As a child Hannah Rosenthal was quite aware of the Holocaust. It was a household word. Other families had large gatherings with aunts, uncles, cousins and grandparents. You could count her family reunions on one hand.
That’s because 72 years ago, during Kristalnacht, her father, Rabbi Franz Rosenthal, and many of his congregants were sent to Buchenwald. Every other person in his family perished in Auschwitz. He alone survived.
He never knew the date his parents died so he’d say kaddish on their birthdays.
Recently Hannah’s daughter Shira wrote her college thesis on Grandpa Franz. Researching in the archives of the United States Holocaust Memorial Museum in Washington, Shira discovered the deportation orders of family members.
“Now I know when to say kaddish for my grandparents,” Hannah said. “Mitzie and Heinrich Rosenthal died on May 28, 1942.”
Hannah Rosenthal, the U.S. State Department Special Envoy to Monitor and Combat Antisemitism, related her personal story at the New York dinner of the U.S. Holocaust Museum on June 2 at the Mandarin Oriental Hotel. The event honored Elizabeth and Oliver Stanton. She has a clothing line in production. He is co-owner of Transammonia Inc. and is a board member of the Spanish-Portuguese Synagogue and the 92nd Street Y.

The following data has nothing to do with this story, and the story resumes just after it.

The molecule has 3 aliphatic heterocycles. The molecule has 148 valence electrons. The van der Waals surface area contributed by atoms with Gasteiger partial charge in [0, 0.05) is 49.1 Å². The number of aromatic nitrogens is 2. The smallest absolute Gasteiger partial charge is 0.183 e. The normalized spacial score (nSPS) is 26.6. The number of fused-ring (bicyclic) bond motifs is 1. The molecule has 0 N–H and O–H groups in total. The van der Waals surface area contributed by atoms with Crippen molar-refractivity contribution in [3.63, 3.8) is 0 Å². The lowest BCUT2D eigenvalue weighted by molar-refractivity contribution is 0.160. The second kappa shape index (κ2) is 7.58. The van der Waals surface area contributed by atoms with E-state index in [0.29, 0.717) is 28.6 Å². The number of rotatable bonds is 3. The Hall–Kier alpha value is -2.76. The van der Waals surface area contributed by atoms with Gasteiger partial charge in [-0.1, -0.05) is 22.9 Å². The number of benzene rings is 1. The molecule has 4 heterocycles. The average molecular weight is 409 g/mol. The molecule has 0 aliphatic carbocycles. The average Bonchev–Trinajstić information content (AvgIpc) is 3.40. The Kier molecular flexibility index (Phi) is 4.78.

On the job for a year and a half at the State Department, Rosenthal identified six trends in global anti-Semitism.
“The old-fashioned anti-Semitism is alive and well,” she said, which consist of defacing property, charges of using Christian blood to bake matzah and kidnaping gentile children to steal their organs, conspiracy theories of Jewish control of the U.S. media and the world banking system, and the continued dissemination of “The Protocols of the Elders of Zion.”
Another potent trend is Holocaust denial, coming from religious leaders, some heads of state, academic institutions in some places, and numerous websites. A third trend is Holocaust glorification, seen in parades honoring the Waffen SS and the growth of neo-Nazi groups. Then there is Holocaust relativism or revisionism where government agencies and museums “are grouping the lessons of the Holocaust with other repressive regimes, especially in the former Soviet Union.”
A fifth trend is anti-Semitism cloaked as criticism of Israel. She hears from the 194 State Department posts around the world that opposition to a policy by Israel “morphs into anti-Semitism easily and often.”
Finally, she sees an increase of nationalistic movements which target “the other” — immigrants or religious and ethnic minorities — in the name of protecting the identity of the nation. When this fear of the “other” occurs, or when people try to find a scapegoat for instability, it is never good for the Jews.
“The last time government officials spoke of the purity of a nation we have seen that movie before.”
Tim Boxer is editor of 15MinutesMagazine.com.
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